Brian Wood’s vision of a modern civil war in the United States takes shape in the form of DMZ, a DC comics Vertigo title that has received much acclaim. The story is set against a backdrop of division and ideological conflict that sees the USA as we know it split into two factions: The United States, consisting of the original federal government and the Free States, a movement intent on re-instigating the basic ideals of America. When the story starts the two forces have been in conflict for years and the USA is in tatters. The Free States were able to get a foothold in the heartland of America because the majority of US Forces were engaged in conflicts overseas and the lack of National Guard presence at home meant that, when the uprising began, huge weapons caches were poorly guarded in Barracks throughout the mainland and were scooped up by the Free States.
The stage for the piece is New York City, where neither side can gain an advantage, and so it has become a demilitarised zone (DMZ). The main protagonist of the piece is a photojournalist intern, Mathew “Matty” Roth, who is stranded in the DMZ after his news crew are killed in an attack shortly after arriving in Manhattan by helicopter. Having lived on the United States side of the sundered country, Roth finds himself completely unprepared for life in the DMZ and the struggles that ordinary people face just to survive on a day-today basis. The concept is a very interesting one. It throws up themes of community, survival and geo-political upheaval set against the development of an initially naive character whose experiences force a massive change in his personal maturation and, ultimately, the fortunes of those held hostage to a war within the DMZ.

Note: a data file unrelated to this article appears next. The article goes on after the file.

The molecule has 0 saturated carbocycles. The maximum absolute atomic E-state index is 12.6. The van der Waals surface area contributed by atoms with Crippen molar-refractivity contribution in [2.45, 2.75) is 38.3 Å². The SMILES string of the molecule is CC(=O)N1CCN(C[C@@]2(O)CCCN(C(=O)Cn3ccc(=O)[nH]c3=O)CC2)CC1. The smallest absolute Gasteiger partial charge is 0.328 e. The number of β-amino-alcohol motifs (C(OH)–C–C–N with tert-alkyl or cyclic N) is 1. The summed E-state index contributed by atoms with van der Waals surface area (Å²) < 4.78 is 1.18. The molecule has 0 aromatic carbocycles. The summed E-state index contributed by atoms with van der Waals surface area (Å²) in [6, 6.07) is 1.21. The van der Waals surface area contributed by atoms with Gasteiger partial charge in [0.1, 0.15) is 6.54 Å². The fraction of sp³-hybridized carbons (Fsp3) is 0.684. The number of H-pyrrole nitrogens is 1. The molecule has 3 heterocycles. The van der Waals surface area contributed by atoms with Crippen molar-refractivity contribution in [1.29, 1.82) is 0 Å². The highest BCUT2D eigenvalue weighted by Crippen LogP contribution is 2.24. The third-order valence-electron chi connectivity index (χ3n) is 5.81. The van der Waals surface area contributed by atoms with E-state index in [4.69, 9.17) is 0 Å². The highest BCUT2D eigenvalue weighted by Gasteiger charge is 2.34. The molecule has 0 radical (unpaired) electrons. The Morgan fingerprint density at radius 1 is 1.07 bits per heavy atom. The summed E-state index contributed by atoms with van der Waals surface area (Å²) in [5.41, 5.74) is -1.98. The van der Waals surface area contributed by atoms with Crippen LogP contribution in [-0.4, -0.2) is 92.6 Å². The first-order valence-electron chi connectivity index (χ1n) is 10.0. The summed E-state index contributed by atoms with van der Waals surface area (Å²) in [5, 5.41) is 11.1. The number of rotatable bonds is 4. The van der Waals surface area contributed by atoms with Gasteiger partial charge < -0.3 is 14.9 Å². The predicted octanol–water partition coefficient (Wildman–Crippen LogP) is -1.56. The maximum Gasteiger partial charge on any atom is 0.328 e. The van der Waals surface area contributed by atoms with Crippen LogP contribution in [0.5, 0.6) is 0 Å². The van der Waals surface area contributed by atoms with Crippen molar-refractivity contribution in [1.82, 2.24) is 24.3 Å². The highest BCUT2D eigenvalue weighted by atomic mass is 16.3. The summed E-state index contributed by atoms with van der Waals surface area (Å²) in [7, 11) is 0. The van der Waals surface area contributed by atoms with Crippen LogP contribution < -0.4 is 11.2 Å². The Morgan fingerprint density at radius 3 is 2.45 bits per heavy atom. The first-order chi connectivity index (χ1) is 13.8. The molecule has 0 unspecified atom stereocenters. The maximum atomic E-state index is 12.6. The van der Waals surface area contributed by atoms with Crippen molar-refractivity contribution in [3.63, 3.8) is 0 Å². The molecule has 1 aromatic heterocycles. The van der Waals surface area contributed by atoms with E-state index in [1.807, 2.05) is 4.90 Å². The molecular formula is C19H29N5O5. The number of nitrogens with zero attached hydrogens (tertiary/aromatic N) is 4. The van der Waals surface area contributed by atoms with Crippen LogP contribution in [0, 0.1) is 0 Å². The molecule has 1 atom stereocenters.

The comic is intelligently constructed. The quick paced plot grabs the reader’s attention while a more slowly burning back-story begins to unfold. The politics and history of the conflict are revealed in snippets of information here and there and in the form of flashback to add depth to some of the characters. Wood does not give a full explanation of the circumstances surrounding the start of the war, and it isn’t needed. The main focus of the story is very much the characters, their relationships, struggles, hopes and aspirations for an end to a war that they can neither control nor influence.
The concept and writing are not the only gems to be found in DMZ. Riccardo Burchielli’s beautifully rendered artwork paints a sublime juxtaposition of the iconic images of the world’s most recognisable city and the devastation and despair of civil war normally associated with places such as Afghanistan, Chechnya and Sierra Leone. The fate of the city in the comic is simply shocking. DMZ: On The Ground is a well-written and wonderfully inked graphic novel and leaves the reader wanting more. The good news is that with over fifty issues in the series that have been reproduced into eight volumes (On The Ground consists of the first five issues of DMZ) there is plenty more to look forward to.